(Mesoamerica, ca. 3rd C., CE)

K'awil, the Mayan god of life-force and transitional states, would send the spirits of dead kings and other notables up to the Milky Way to be immortalized as stars, and he could also send their spirits back down to earth if he received the appropriate supplications from his people, the Mayas. The conduit that K'awil used to transport spirits was the gullet (digestive track) of the "Vision Serpent" known as K'ukumatz, who was K'awil's spirit companion (uay). The "Vision Serpents," unlike real serpents, are depicted as having fans of feathers. The feathers had specific colors: the iridescent green and blue colors of the quetzal bird that lives in the rainforests of Central America. The Mayan kings harvested quetzal feathers for their royal cloaks, and for that reason they made it a capital crime to kill a quetzal. When the Aztecs from Mexico conquered most of Central America, they adopted the Mayan myth of the "Plumed Serpent" which they named Quetzalcoatl. Putting all these observations together, it is reasonable to infer that Mayan and Aztec priests sometimes practiced a form of meditation with the aim of conjuring the spirits of the dead, and that, in this altered state of consciousness, they saw otherworldly lights with quetzal-green-and-blue colors.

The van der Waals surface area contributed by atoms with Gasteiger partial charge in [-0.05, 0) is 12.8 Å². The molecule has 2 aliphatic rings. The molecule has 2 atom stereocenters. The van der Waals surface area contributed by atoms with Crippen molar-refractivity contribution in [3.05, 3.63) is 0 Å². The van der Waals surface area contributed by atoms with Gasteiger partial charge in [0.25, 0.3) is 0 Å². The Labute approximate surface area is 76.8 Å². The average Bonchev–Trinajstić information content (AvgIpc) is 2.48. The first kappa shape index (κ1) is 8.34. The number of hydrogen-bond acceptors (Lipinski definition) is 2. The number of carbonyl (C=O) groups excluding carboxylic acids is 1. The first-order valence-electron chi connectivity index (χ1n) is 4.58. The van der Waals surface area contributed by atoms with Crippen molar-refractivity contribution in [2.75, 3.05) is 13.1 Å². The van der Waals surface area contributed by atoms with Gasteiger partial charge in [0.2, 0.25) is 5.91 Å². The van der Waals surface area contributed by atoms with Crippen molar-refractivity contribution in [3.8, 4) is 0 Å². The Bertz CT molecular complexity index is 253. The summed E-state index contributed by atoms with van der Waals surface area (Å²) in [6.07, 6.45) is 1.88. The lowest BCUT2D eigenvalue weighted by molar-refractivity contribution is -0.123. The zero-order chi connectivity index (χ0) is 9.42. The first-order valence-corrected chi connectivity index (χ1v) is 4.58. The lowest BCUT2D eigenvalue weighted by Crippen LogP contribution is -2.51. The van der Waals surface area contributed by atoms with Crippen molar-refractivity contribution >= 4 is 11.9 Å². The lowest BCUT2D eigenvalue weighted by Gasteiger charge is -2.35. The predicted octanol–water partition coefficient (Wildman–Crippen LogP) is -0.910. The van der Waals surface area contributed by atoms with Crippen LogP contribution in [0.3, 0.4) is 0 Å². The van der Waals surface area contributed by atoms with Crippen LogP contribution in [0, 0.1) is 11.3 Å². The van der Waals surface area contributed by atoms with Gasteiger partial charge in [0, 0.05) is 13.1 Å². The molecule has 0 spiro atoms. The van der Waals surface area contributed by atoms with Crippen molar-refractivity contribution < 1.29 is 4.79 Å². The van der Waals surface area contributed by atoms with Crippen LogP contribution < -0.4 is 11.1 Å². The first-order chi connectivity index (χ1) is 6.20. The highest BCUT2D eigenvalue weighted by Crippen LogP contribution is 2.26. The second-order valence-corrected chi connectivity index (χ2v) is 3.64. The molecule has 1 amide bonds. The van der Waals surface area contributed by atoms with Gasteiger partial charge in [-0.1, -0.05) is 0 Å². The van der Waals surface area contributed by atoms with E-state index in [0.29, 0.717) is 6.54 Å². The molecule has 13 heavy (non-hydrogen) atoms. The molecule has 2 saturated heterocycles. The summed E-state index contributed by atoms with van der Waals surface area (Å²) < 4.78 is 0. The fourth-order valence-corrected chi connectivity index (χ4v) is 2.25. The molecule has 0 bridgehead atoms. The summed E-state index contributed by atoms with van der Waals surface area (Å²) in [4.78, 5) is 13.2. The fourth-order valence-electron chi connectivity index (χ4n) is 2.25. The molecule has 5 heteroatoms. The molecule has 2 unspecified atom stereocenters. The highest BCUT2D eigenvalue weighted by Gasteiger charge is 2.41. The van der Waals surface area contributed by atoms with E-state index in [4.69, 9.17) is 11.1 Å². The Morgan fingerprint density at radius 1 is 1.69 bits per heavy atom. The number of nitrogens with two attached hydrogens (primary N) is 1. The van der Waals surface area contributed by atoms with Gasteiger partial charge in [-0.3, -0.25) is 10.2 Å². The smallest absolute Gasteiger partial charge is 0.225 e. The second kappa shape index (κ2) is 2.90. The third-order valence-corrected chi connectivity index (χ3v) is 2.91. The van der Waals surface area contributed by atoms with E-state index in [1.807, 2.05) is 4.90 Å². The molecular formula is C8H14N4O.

(Mesoamerica, ca. 3rd C.)

Jurakán, Mayan god of thunderstorms and lightning, manifests in 3 guises: as lightning-bolts, as flashes of sheet lightning, and as Räxa-lightning. Räxa can mean "green" or "blue" or "precious" lightning, but the best interpretation is that this word actually integrates all 3 meanings. Here's why: statues of a god or of a vision serpent or of a Mayan king in the process of being transformed into a god are all emblazoned with a symbol that is associated with Jurakán. This symbol is a flint axehead—the Mayans thought that lightning strikes generated flint—and it is implanted in the forehead of the subject. This axehead emits smoke, implying that there must be a fire burning inside the head, or, rather, given that the burning axe is the symbol of Jurakán, the implication is that there must be lightning flashes appearing in the mind's eye. These lightning flashes would be considered "precious" because they represented emanations of the god, and the colors of these inner lights, by contrast with the whitish colors of natural lightning that appears during a rainstorm, are Räxa, which is to say, green and blue in color—hence the translation, "precious-blue-green-lightning."


(China, ca. 300 CE).

The Book of Great Profundity (Ta-tung iing), an important text for "Highest Purity" Daoists, says the first spirits to appear in the meditator's "Yellow Court of the Heart" are yellowish-green lights, a mix of green "energy" (chi) from the "Original Father" in the head and yellow "energy" from the "Original Mother" at the base of the trunk [Robinet, 1993, p. 102].


(China, ca. 330 CE).